World leaders have gone home, the news is back to covering local stories, and the traffic in New York has returned to its usual crawl after last week’s MDG Review Summit.
After all the fanfare, the reports, the receptions and the endless speeches, we wanted to take a step back and ask – where are we at with the MDGs?
There are two big trends that we’ve pulled out and will focus on here:
- Good, but not fast enough
- It’s about more than aid
Good but not fast enough
Time and again, leaders took to their feet to declare the possibility that the MDGs can be achieved, but that we needed to work harder, faster, smarter, better . On education, on gender equality, on child and maternal mortality, on sanitation. And, although there’s no denying our potential to do each of these things, we need to take a step back and work out why we’re off-track on many MDGs.
To take the detail of just one example - child mortality has fallen to the still devastating figure of 22,000 children a day, down from 36,000 a day back in 1990. We’re off track on this goal largely because we made very little progress between the baseline year of 1990, and the actual setting of the MDGs in 2000.
In 1990, child mortality was 89 per 1000 live births. Fast forward to 2000, and it’s 77 per 1000 live births. Today, it’s 60. That’s a drop of 12 in the first 10 years, and 17 in the next 9. To quote UNICEF, “The annual rate of decline in under-five mortality has accelerated from 1.4 percent over the 1990s to 2.8 percent over 2000–2009.”
In the case of child health, what we’re doing now is working. Being off-track is a consequence of poor early progress, not failed interventions in recent years.
It’s in that context that the UN Secretary-General, Ban Ki Moon, announced a new Global Strategy for Women’s and Children’s Health, a $40b pitch to reach our goals on child and maternal health. It’s an ambitious strategy that brings together governments of both rich and poor countries, foundations and business.
It’s well worth a read as a summary of the things that we know work, and how we can continue to make progress. But, it’s also worth noting that there’s nothing much new in there – either in terms of policy or financing. We know what to do, what’s missing is the ongoing political will and resources to ensure that promises are followed through on.
It’s about more than aid
Perhaps it was because the rich countries are a little strapped for cash at the moment, but for the first time in almost a decade, leaders were keen to talk about the non-aid elements of development.
President Obama was the most strident in this respect, outlining a new Global Development Strategy for the US, arguing that,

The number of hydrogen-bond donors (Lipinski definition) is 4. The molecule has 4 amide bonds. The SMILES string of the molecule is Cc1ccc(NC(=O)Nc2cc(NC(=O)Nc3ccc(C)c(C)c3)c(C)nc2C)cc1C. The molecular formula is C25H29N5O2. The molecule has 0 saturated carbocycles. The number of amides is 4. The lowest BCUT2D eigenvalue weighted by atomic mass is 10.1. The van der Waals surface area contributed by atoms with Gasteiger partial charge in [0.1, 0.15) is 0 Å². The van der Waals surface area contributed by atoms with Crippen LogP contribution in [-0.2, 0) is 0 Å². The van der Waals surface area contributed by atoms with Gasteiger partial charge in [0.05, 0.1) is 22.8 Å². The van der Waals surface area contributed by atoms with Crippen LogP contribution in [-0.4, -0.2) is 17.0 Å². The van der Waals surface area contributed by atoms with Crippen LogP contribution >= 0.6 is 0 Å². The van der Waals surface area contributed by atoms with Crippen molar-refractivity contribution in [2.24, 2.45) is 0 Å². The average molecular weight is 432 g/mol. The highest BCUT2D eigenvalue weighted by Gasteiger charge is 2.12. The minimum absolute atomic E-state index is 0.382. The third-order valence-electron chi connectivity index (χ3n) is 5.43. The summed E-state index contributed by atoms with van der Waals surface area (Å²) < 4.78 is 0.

“First, we’re changing how we define development. For too long, we’ve measured our efforts by the dollars we spent and the food and medicines that we delivered. But aid alone is not development. Development is helping nations to actually develop -- moving from poverty to prosperity. And we need more than just aid to unleash that change. We need to harness all the tools at our disposal -- from our diplomacy to our trade policies to our investment policies.”
“the purpose of development -- what’s needed most right now -- is creating the conditions where assistance is no longer needed. So we will seek partners who want to build their own capacity to provide for their people. We will seek development that is sustainable.”
We wholeheartedly agree with the President’s statement here, and for anyone who’s seen the 1.4 Billion presentation, we talk about governance, aid and trade as essential ingredients to drive development.
Yet, despite the rhetoric moving beyond aid, there are as yet few signs that rich countries will follow with action. The US maintains massive subsidies on cotton, undercutting poor country farmers and keeping millions poor. The EU’s common agricultural policy prices out dairy farmers in places like Kenya, and the weak regulation of financial institutions around the world enables corrupt monies to be transferred without scrutiny.
As we work towards the MDGs, we need to recognise the sprit and implications of the eighth goal, a global partnership for development. It’s about more than just giving aid, it’s about changing the things that keep people poor.
Ten years into the promise, we’re seeing that change is possible, it’s happening, but it’s going to take more than just kind words and a small bump in aid. It’s going to take aid programs that are really focused on the poorest, it’s going to take trade and foreign policy that creates a fair playing field, and it’s going to take changes from every one of us to ensure that we hold our leaders to account whilst taking personal action in support of the world’s poorest.